… in which Google Glasses meet Opera Glasses.
In Part Two of this series, I mentioned that after I followed up on a Google Glass Explorer invitation last year, a bunch of us sat around Wolf Trap and brainstormed ways in which we could take advantage of wearable tech in the performing arts world. Those of us in opera made what seemed an obvious connection: the potential for Glass to lead the way in the development of the next wave of supertitle translation technology.
A Brief History
Before 1983, if you went to the opera, you had to really do some boning up on the plot and characters or be satisfied to go with the flow and appreciate the larger, emotionally broad aspects of the music and the singing.
First Generation: In 1983, the Canadian Opera Company became the first to use projected supertitles (trademarked “Surtitles” since they were above (in French, “sur”) the stage instead of below like movie subtitles. The trend spread quickly. I was a supertitle operator during the first phase of my career at Washington National Opera and at Wolf Trap. In the old days, we used Kodak slide carousels, and creating the slides was a fairly expensive and labor-intensive process. (My earliest Wolf Trap memories were of keeping the trays of slides under electric blankets in the control booth so the condensation from the summer humidity wouldn’t ruin them:))
Second Generation: In 1995, the Metropolitan Opera, in conjunction with Figaro Systems, rolled out seatback titles. This wonderful invention allows the patron to glance at the top of the seat in front of him, rather than tilting his head back to see a screen at the top of the stage. And it allows the user to customize translations, choosing among a menu of options instead of just English. Seatback titles also spread, but more slowly. They are an amazing thing, but because of the hardware installations required, they are prohibitively expensive for most of us.
Almost 20 years later, MobiTxt™ ushers in the Third Generation of supertitles. Google Glass has given us a glimpse of what the future might hold regarding wearable tech that will allow the user to seamlessly incorporate translations into her field of vision. Of course, very few of us are on the bleeding edge of technology, and most of us don’t wear Glass. The terrific thing about MobiTxt™ is that it also works on mobile phones and tablets.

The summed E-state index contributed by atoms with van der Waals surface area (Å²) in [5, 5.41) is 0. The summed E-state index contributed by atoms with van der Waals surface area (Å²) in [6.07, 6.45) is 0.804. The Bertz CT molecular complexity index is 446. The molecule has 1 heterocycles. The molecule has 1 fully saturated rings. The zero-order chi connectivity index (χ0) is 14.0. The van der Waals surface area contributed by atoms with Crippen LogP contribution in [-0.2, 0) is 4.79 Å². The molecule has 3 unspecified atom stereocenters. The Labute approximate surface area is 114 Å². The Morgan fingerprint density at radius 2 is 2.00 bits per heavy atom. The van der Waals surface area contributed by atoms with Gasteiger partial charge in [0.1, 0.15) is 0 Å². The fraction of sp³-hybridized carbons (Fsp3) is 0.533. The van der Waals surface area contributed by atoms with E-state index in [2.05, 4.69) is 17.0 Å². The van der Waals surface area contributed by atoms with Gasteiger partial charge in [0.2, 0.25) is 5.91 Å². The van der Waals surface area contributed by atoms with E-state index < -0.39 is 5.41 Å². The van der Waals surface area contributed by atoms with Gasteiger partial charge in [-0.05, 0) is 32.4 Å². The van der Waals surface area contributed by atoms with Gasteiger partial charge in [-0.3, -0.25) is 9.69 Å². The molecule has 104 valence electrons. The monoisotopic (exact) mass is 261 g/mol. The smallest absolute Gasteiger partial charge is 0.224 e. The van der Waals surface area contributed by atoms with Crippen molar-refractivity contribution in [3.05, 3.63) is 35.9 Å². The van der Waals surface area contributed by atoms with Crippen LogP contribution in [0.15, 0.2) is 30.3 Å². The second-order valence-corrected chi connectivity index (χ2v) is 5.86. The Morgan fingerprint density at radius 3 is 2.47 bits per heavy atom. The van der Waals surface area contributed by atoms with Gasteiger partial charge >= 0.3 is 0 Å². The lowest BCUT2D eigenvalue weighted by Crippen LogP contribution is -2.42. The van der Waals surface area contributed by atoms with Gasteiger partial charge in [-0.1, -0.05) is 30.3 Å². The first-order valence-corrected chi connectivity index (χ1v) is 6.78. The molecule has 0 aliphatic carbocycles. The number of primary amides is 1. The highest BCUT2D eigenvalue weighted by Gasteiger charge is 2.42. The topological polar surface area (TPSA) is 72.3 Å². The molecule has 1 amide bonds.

The Great Carmen Lawn Experiment
I’m sure your head is spinning. Cell phones in the opera audience? No worries, we are staying one step ahead of you.
We’re setting aside a large portion of the lawn that is device-free, so that if you don’t want anyone near you using their phone or Glass, you can still enjoy the performance without these distractions. The supertitle display is white text on a black background, so screen bleed is minimal. And the wifi network that hosts the supertitles is a closed one (no internet access.) The wifi signal won’t be available in the house, so device use will be discouraged there, as is the typical practice.
A Creative Community
Opera has an old school, status quo reputation, but there are wonderfully entrepreneurial and creative folks in our business. When we first started flirting with Glass, we turned to Thomas Rhodes, a member of the Fort Worth Opera team. Thomas has been out there at the forefront of opera and new tech, and we knew he’d be able to advise us on which of our colleagues had already done some work in this area. Sure enough, he connected us with Eric Einhorn (a director with whom we had already had the pleasure of collaborating), who was planning a test of MobiTxt wireless supertitles for a June 2014 performance of Pygmalion by his innovative company On Site Opera. We put all of our heads together on the next step, and we ended up here!
No one knows where this will lead, but the journey itself is good news.
Countdown to Carmen
The blog will be buzzing over this next week, with regular and increasingly frequent updates leading up to July 25. Come along for the ride.